The quiet is intense, and there is something about this sunken lake that speaks of a silence which does not like to be broken.  Which has rarely been broken.  A silence which has taken on a nearly material presence.  The clouds make a frothy ceiling for the stone walls of the lake, which rise up to the sky, and time seems to become more or less irrelevant under the enclosure of the blanketed realm overhead.  It’s odd, how time separates us humans as much as distance.  More than distance.  The old fisherman who came out of the now sagging doorway of the fishing hut upon the lake in Germany knew as little of we who were to stand looking at his fading handiwork as he knew of his contemporaries in South America, who breathed and walked the same moments of time as he did.  And he did not need to know of them or us as he came to his little porch and baited his line in anticipation of the sharp tug of today’s breakfast.  It always came, too.  He used to joke that St. Andrew and St. Peter must love him, because the fish would always come to his line, but even the fortunate fisherman could not escape time, (who can?) and a day dawned when he did not emerge blinking into the rosy sunlight of another morning.  It wasn’t long after that that the bombers streamed in lines miles long across the once-quiet sky, and the mountains frowned upwards at their piercing drone through the valley.  Perhaps it was better that the fisherman had caught his last fish before the tranquility he had loved so dearly was split in twain.  But as all wars of men do, this too came to an end, and Lady Quiet returned to her home in the green waters and rocky clefts of the ancient lake.  Years later, she took once more a small leave of absence when the river, swelled by an early spring thaw, roared into the lake, disturbing it to its archaic green depths, disturbing the creatures that lurked therein and forcing the edge of the waters to rise above the places where the frogs used to play and the animals came to drink.  The night was wild, and the moon looked down helplessly as the waters caught the little abandoned shack and dragged it out over rocks and into the swollen torrent.  But the fisherman had not been lacking in skill, and the tiny structure held together until the waters once more receded and left her sitting on the rocks in the green waters.  But now that’s far away from us in time, as we stand on the shore and look out to the dilapidated little hut in the water.  It’s strange to think that the time other than the present was just as real as the fact that the same moments we experience are just as real on the other side of the world.  The fisherman’s little paradise was once the present just as now is to us.   It is just as real to us as it was to him.  And for a moment, just a fleeting second, we could see through the strange cloud we call time.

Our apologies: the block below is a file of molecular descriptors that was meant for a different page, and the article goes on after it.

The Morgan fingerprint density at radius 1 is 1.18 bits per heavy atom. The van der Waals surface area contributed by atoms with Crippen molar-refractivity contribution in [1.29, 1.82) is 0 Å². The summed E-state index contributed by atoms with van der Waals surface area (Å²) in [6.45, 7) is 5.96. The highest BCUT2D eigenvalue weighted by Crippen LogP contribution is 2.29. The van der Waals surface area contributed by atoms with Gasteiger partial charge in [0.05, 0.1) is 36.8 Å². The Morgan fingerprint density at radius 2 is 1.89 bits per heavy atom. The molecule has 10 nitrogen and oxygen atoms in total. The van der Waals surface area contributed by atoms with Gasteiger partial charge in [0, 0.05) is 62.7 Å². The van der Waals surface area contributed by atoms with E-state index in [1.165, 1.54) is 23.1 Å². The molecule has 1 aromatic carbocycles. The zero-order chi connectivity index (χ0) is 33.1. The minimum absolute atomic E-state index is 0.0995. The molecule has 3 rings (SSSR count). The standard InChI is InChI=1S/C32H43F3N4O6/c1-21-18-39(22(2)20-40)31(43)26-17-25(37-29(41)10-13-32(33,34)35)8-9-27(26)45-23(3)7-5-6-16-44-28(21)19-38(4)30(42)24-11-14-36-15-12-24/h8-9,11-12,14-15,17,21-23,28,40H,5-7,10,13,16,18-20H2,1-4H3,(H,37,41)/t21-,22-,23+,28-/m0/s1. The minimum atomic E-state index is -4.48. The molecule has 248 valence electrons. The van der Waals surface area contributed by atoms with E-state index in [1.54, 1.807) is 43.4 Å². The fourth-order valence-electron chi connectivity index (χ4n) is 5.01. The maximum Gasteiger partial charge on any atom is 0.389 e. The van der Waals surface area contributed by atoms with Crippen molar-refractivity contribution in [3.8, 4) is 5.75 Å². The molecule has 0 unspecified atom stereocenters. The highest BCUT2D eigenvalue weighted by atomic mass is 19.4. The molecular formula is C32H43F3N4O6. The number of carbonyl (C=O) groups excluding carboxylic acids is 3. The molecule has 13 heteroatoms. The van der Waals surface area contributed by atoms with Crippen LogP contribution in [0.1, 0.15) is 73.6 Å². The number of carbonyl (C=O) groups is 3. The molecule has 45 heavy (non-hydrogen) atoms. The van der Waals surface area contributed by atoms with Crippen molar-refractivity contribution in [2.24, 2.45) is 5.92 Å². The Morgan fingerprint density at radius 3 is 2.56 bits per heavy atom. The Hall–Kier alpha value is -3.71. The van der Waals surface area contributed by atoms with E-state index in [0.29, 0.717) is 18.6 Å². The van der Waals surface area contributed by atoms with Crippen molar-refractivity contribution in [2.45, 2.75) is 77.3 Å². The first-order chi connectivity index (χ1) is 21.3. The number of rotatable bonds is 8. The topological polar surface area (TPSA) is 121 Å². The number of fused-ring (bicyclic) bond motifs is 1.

For the wonderful counterpart of this themed concurrent weekly creative writing project, visit


Rantlings! =)